13.9. Virtual Destructors
A problem can occur when using polymorphism to process dynamically allocated objects of a class hierarchy. So far you have seen nonvirtual destructorsdestructors that are not declared with keyword virtual. If a derived-class object with a nonvirtual destructor is destroyed explicitly by applying the delete operator to a base-class pointer to the object, the C++ standard specifies that the behavior is undefined.
The simple solution to this problem is to create a virtual destructor (i.e., a destructor that is declared with keyword virtual) in the base class. This makes all derived-class destructors virtual even though they do not have the same name as the base-class destructor. Now, if an object in the hierarchy is destroyed explicitly by applying the delete operator to a base-class pointer, the destructor for the appropriate class is called based on the object to which the base-class pointer points. Remember, when a derived-class object is destroyed, the base-class part of the derived-class object is also destroyed, so it is important for the destructors of both the derived class and base class to execute. The base-class destructor automatically executes after the derived-class destructor.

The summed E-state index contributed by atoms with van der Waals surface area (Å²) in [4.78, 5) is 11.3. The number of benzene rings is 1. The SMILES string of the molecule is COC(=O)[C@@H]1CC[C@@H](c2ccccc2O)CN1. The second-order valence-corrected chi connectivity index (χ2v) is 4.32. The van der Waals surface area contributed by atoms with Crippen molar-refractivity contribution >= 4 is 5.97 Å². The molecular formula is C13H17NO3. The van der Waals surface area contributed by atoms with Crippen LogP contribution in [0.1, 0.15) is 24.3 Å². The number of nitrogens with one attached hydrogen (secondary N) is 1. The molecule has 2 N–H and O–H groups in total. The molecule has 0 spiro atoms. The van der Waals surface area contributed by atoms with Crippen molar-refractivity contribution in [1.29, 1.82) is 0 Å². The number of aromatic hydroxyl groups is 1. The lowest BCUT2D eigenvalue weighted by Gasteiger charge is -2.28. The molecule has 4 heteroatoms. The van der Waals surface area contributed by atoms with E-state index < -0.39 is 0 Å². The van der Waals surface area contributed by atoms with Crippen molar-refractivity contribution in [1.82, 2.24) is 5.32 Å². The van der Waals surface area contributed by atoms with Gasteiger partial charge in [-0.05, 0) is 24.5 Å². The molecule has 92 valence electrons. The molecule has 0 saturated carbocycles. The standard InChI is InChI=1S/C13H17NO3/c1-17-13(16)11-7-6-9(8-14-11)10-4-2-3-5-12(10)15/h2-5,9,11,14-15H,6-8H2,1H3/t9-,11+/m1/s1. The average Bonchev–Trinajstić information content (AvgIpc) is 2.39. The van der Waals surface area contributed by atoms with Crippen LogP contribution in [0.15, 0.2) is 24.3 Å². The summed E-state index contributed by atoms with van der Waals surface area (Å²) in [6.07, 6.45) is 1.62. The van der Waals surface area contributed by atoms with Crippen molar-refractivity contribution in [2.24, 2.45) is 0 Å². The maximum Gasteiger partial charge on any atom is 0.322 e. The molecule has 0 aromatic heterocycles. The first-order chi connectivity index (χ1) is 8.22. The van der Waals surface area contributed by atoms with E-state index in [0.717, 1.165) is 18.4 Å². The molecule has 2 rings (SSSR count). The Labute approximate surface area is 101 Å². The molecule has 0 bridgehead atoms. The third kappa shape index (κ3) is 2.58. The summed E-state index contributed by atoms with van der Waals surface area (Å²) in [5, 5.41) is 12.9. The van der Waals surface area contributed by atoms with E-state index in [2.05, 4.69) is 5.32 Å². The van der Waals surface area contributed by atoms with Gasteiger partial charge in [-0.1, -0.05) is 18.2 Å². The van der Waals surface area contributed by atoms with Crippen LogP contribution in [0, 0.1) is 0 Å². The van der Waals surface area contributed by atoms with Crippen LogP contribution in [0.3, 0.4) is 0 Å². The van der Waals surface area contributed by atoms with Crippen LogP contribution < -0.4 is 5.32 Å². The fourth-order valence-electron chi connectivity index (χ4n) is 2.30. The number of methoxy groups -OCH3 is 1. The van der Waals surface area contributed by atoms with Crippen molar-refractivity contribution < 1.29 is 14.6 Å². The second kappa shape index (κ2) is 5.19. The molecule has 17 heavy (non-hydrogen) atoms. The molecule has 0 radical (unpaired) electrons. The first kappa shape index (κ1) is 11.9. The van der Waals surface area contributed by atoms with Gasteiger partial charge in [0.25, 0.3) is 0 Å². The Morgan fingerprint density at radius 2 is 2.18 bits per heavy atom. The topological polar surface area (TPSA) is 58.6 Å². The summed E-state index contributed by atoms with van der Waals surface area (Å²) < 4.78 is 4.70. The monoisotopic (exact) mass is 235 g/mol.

Good Programming Practice 13.2
Common Programming Error 13.5